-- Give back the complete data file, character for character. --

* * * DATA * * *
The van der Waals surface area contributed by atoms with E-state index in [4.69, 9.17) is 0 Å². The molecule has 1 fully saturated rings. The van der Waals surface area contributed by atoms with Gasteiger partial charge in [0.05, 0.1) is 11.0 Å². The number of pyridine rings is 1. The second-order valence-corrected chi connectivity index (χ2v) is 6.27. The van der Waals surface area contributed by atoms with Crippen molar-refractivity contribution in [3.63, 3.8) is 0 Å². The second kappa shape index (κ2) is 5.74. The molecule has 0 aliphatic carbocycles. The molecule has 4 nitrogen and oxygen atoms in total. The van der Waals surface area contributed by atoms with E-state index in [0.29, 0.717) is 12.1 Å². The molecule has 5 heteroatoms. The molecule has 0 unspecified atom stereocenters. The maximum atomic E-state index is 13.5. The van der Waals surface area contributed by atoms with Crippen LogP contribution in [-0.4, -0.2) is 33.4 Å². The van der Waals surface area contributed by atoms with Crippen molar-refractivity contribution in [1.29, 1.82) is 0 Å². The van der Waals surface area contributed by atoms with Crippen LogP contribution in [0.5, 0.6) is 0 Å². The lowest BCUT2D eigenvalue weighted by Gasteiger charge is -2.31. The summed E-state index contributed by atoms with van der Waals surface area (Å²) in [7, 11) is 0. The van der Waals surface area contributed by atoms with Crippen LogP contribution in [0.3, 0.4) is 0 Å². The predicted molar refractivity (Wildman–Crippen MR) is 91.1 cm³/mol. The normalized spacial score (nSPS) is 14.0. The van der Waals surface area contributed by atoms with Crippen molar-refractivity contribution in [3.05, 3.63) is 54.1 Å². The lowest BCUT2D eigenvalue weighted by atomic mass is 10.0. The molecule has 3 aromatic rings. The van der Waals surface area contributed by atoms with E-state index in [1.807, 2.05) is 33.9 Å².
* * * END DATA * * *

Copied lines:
The van der Waals surface area contributed by atoms with E-state index in [4.69, 9.17) is 0 Å². The molecule has 1 fully saturated rings. The van der Waals surface area contributed by atoms with Gasteiger partial charge in [0.05, 0.1) is 11.0 Å². The number of pyridine rings is 1. The second-order valence-corrected chi connectivity index (χ2v) is 6.27. The van der Waals surface area contributed by atoms with Crippen molar-refractivity contribution in [3.63, 3.8) is 0 Å². The second kappa shape index (κ2) is 5.74. The molecule has 0 aliphatic carbocycles. The molecule has 4 nitrogen and oxygen atoms in total. The van der Waals surface area contributed by atoms with E-state index in [0.29, 0.717) is 12.1 Å². The molecule has 5 heteroatoms. The molecule has 0 unspecified atom stereocenters. The maximum atomic E-state index is 13.5. The van der Waals surface area contributed by atoms with Crippen LogP contribution in [-0.4, -0.2) is 33.4 Å². The van der Waals surface area contributed by atoms with Crippen molar-refractivity contribution in [1.29, 1.82) is 0 Å². The van der Waals surface area contributed by atoms with Crippen LogP contribution in [0.5, 0.6) is 0 Å². The lowest BCUT2D eigenvalue weighted by Gasteiger charge is -2.31. The summed E-state index contributed by atoms with van der Waals surface area (Å²) in [7, 11) is 0. The van der Waals surface area contributed by atoms with Crippen LogP contribution in [0.3, 0.4) is 0 Å². The predicted molar refractivity (Wildman–Crippen MR) is 91.1 cm³/mol. The normalized spacial score (nSPS) is 14.0. The van der Waals surface area contributed by atoms with Crippen molar-refractivity contribution in [3.05, 3.63) is 54.1 Å². The lowest BCUT2D eigenvalue weighted by atomic mass is 10.0. The molecule has 3 aromatic rings. The van der Waals surface area contributed by atoms with E-state index in [1.807, 2.05) is 33.9 Å².